In general, the polyadducts are high boiling materials which are difficult to distill. However, flash distillation is effective for removing any unreacted halo-mercapto propanol and in many instances, the monoadduct.
If unsaturation remains on the aromatic compound, typical examples of which are allyl or isopropenyl groups, the adduct can be homopolymerized or copolymerized with other unsaturated compounds by known techniques. Alternatively, the halohydrin group of the adduct can be converted to an epoxide. The epoxide can be homo- or copolymerized. Homopolymers and copolymers obtained from the adducts have reactive OH and halogen groups in the side chains which can be used for crosslinking purposes and for the formation of derivatives.
Listed below are representative polyolefinically-substituted aromatic compounds which can be reacted to form adducts with 1-mercapto-3-halo-2-propanol. In the first four runs, Co60 was the irradiation source, and in Run 5, an ultraviolet light source was employed as the catalyst. The first run was exposed to 5 megarads of Co60 radiation and Runs 2-4 each was subjected to 3 megarads. The mixtures which were exposed to Co60 were placed in a citrate bottle, the air was replaced with nitrogen and the bottles were capped before irradiation. Run 5 was run at room temperature in a beaker.
TABLE IV______________________________________Run Mol RatioNo. Olefin CMP/Olefin______________________________________1 1-allyloxy-2-methoxy- 2:1 4-allylbenzene2 1,2-diallyloxybenzene 2:13 1-allyloxy-2-allyl- 2:1 benzene4 Diallylether of 2:1 bisphenol-A5 2,2-bis(3-allyl-4- 2:1 allyloxy phenyl)propane______________________________________ CMP = 1-chloro-3-mercapto-2-propanol
Yields of the above adducts are generally above 80%. In Run 5, only two equivalents of mercaptan were used for four equivalents of unsaturation, so the product will contain, on an average, two sites of unsaturation.
When p-divinyl benzene was added to a 2 mol ratio quantity of chloromercaptopropanol over a period of 20 minutes and irradiated for 5 hours with ultraviolet light, a mixture of compounds was obtained, including one or more telomers having more than 1 divinyl benzene unit for each two chlorohydrin groups. The actual structure of the telomers was not determined. The data showed that about 85% of the chloromercaptopropanol reacted. In two additional runs 132 g. of the divinyl benzene were reacted, respectively, with 126.5 g. and 190 g. of chloromercaptopropanol. In each case the conversion of olefin was complete. In the former case the chloromercaptopropanol was all converted, while in the latter case only a small amount was unreacted.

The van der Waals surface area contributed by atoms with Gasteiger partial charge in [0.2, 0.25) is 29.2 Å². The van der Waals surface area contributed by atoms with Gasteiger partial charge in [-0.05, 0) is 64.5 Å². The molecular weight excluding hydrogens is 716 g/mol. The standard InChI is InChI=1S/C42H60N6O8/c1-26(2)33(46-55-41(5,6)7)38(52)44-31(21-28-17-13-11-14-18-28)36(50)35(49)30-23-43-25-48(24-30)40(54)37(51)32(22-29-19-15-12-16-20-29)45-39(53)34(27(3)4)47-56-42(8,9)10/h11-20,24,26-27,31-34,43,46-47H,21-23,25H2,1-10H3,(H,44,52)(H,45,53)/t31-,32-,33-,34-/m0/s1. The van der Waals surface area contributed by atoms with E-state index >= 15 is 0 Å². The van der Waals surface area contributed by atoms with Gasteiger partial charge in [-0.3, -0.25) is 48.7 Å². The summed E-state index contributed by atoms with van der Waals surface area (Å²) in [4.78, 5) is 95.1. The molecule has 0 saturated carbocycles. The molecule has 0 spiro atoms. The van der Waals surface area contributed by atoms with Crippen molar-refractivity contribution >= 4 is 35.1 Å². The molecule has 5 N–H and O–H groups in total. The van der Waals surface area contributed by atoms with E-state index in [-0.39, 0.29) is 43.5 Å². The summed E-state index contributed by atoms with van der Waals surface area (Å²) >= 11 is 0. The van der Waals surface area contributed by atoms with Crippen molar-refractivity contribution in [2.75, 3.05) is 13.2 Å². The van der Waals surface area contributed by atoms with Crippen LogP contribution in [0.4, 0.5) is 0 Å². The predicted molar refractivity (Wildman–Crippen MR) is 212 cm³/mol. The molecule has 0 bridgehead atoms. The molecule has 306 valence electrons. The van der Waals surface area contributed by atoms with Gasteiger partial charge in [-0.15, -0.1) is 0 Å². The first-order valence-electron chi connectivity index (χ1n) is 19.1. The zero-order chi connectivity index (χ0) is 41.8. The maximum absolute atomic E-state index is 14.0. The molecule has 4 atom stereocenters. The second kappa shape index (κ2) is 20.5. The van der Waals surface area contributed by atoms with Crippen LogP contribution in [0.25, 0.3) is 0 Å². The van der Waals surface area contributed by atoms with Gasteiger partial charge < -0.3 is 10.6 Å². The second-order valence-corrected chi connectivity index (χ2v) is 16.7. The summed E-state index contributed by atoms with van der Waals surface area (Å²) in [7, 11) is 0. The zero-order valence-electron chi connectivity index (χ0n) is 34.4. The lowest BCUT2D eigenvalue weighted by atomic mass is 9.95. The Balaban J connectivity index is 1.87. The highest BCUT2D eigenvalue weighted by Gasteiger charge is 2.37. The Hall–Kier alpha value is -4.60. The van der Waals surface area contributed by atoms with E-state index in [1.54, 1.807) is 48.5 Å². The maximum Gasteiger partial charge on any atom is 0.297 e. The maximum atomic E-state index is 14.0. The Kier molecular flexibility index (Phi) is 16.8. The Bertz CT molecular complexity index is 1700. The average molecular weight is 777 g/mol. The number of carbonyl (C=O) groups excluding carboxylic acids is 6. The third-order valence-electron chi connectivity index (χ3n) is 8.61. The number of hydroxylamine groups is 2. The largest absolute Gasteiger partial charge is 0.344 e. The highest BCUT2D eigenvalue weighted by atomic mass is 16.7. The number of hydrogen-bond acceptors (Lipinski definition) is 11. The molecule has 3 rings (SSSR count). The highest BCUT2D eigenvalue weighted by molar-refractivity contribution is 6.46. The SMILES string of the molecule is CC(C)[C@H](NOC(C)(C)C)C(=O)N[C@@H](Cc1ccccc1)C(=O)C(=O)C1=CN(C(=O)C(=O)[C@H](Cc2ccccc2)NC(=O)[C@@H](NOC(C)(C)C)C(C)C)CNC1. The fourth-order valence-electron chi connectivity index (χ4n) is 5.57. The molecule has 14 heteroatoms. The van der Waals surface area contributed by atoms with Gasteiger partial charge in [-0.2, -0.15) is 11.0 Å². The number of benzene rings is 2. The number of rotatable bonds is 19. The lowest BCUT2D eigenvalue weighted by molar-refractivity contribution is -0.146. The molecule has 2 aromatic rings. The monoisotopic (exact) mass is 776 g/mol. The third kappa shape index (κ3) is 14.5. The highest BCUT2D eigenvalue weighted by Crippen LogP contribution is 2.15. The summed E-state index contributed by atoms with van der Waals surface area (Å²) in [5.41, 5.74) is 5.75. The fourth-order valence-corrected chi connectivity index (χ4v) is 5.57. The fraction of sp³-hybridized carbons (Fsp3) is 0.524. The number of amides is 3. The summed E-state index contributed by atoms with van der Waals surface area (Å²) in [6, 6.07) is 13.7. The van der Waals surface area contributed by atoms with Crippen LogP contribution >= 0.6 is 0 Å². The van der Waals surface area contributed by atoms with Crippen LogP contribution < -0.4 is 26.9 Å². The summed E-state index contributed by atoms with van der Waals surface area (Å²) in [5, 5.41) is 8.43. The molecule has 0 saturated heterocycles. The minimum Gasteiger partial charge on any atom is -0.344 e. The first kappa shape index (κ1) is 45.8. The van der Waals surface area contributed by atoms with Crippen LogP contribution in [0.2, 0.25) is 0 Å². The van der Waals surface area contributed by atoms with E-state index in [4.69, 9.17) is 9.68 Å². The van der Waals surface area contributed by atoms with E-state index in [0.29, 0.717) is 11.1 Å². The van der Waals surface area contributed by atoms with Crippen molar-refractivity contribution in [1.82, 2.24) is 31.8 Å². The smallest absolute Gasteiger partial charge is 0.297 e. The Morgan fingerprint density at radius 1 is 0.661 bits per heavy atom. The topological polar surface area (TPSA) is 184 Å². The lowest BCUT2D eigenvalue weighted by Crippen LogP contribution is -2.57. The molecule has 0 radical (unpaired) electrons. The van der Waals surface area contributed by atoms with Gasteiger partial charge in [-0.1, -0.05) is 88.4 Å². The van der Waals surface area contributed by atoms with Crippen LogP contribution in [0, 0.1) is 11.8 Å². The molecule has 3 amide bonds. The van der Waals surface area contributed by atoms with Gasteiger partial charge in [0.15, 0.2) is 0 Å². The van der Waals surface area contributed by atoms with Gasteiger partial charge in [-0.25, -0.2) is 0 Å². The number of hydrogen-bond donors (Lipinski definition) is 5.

Diisopropenyl benzene reacts with chloromercaptopropanol in a manner similar to divinyl benzene. The example 0.3 mole of m-diisopropenyl benzene was reacted with 0.6 mole of the chloromercaptopropanol the reaction was carried out in 100 ml. propanol at a temperature of 60° C. for 50 hours without catalyst.
Other polyolefinically unsaturated aromatic compounds which readily undergo addition of halomercapto propanol are: ##STR11##
Any compound having the structure
(CH2 =CHCH2)n Ar(OCH2 CH=CH2)x
when n=0-2 and x=1-3 and Ar is aromatic, haloaromatic or aralkyl can be used.
This example shows that alcohols and etheralcohols having aliphatic unsaturation can be reacted with 1-mercapto-3-halo-2-propanol to form adducts having thioether and halohydrin groups.
The unsaturated alcohols can have more than one OH group and can be mono- or polyunsaturated. Acetylenic and olefinic alcohols can be reacted to form adducts. Acetylenic compounds can add two moles of the mercapto halopropanol. Alcohols having from 3-16 carbon atoms can be reacted, but the preferred carbon length of the alcohols is from 3 to about 12.
To one mole of 1-mercapto-3-chloro-2-propanol one mole of allyl alcohol was added over a period of about an hour. The mixture was stirred and exposed to ultraviolet light during this time. Irradiation and stirring was continued for an additional ten hours. The crude product was charged to a flash still and unreacted ingredients were removed at 125° C. and 0.2 mm. pressure. The residue contained 18.9% Cl and 18.7% S. It had the structure ClCH2 CHOHCH2 S(CH2)2 CH2 OH.
A solution containing 0.25 mol 1-hexene-3-ol and 0.25 mol of 1-mercapto-3-chloro-2-propanol in 100 ml. isopropanol was subjected to 3.6 megarads of radiation from a Co60 source. Thereafter the solution was transferred to a beaker and subjected to ultraviolet light for eight hours. Analysis of the solution by vapor phase chromatography showed that essentially all the reactants were converted.
The sulfur was found to be attached to the terminal carbon atom. The adduct had the structure CH3 (CH2)2 CHOH(CH2)2 SCH2 CHOHCH2 Cl.
In this run 4-hexene-3-ol was substituted for the terminally unsaturated hexenol of Run 2. Otherwise, the procedure was identical to that described in Run 2. After completion of the irradiation, the mixture was heated to 100° C. at 0.3 mm. to remove the solvent and unreacted ingredients. It was found by nuclear magnetic resonance spectroscopy to consist of a mixture of ##STR12##